The Israel Democracy Institute published its fourth annual Statistical Report on Ultra-Orthodox Society in Israel (2019) providing a snapshot of ultra-Orthodox in Israel today and an analysis of trends characterizing this community in recent decades in the key areas of demography, education, employment, and lifestyle.
The report serves as an important tool for the long-term planning of decision makers and for the formulation of policy geared to promoting the integration of the ultra-Orthodox into Israeli society while simultaneously respecting their desire to maintain their unique lifestyle.
Dr. Gilad Malach and Dr. Lee Cahaner, present a complex picture of the current situation: “We are witnessing the continued integration of members of ultra-Orthodox society into the Israeli mainstream as reflected in women’s participation in the workforce and in rising income levels, along with some degree of adoption of a middleclass lifestyle. But at the same time, the integration of ultra-Orthodox men into higher education frameworks and into the labor force has substantially slowed. This is apparently due to lack of the economic incentives that had previously spurred movement in this direction and the reinstitution of government allowances that discourage obtaining a higher education or joining the workforce.”
According to the report, employment among ultra-Orthodox men dropped from 52% in 2015 to 51% in 2018 (compared to 87% of other Jewish Israeli men). Among ultra-Orthodox women, however, employment rose from 71% in 2015 to 76% in 2018. Similarly, while the number of ultra-Orthodox students in higher education more than doubled over the past decade reaching 12.5% of this population; it slowed over the past two years with only 9% of Haredi men, and 12% of the women studied in higher education institutions.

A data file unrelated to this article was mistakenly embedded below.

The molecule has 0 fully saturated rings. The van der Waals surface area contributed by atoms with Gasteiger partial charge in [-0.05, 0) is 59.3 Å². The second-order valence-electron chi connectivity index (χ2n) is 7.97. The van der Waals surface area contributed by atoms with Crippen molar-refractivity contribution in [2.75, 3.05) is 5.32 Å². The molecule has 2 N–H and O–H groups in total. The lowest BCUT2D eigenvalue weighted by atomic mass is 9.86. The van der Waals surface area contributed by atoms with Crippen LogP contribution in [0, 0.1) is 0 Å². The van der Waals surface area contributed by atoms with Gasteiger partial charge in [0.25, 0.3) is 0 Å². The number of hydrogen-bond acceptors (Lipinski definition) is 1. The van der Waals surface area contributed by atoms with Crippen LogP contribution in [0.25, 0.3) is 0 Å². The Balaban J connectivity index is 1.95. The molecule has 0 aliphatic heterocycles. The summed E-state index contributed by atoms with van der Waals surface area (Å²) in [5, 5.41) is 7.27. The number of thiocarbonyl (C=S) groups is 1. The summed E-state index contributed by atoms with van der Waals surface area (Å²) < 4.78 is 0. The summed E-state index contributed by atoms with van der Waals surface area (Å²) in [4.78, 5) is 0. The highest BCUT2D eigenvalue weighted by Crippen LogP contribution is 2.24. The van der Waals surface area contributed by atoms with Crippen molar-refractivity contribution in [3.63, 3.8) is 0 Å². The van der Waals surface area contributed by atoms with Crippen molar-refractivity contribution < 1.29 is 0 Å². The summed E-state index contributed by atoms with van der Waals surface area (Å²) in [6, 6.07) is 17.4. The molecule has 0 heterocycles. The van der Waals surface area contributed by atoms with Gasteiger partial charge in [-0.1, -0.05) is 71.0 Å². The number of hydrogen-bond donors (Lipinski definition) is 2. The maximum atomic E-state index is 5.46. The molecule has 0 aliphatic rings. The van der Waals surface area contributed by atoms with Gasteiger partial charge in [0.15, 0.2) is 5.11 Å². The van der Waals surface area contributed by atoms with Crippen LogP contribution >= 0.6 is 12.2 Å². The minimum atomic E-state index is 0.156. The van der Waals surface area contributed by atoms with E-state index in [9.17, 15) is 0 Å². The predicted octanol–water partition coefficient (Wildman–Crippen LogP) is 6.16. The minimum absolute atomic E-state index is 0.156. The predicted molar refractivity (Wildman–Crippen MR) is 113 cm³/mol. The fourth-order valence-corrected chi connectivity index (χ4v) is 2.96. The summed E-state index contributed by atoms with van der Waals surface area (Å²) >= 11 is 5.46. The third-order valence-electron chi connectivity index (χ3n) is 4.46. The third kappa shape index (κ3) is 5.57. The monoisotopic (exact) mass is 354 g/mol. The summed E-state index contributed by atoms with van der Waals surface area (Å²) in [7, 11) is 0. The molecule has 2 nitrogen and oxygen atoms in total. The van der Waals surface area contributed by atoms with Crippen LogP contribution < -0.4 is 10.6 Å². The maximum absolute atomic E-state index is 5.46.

Conversely, income among ultra-Orthodox, who make up 12% of Israeli society, increased by 10% to NIS 15,015 while among the rest of the Jewish population in only rose by 5% in this same time period. This closing of the gap with the rest of society can be seen in the use of technology as well. 49% of the adult ultra-Orthodox population –both men and women – reported using the internet. This is up from 28% in 2008. In a similar vein, while only 17% of the Haredim travelled abroad – in comparison with 52% of other Jewish Israelis – the figure for the ultra-Orthodox is up from 12% in 2013-14.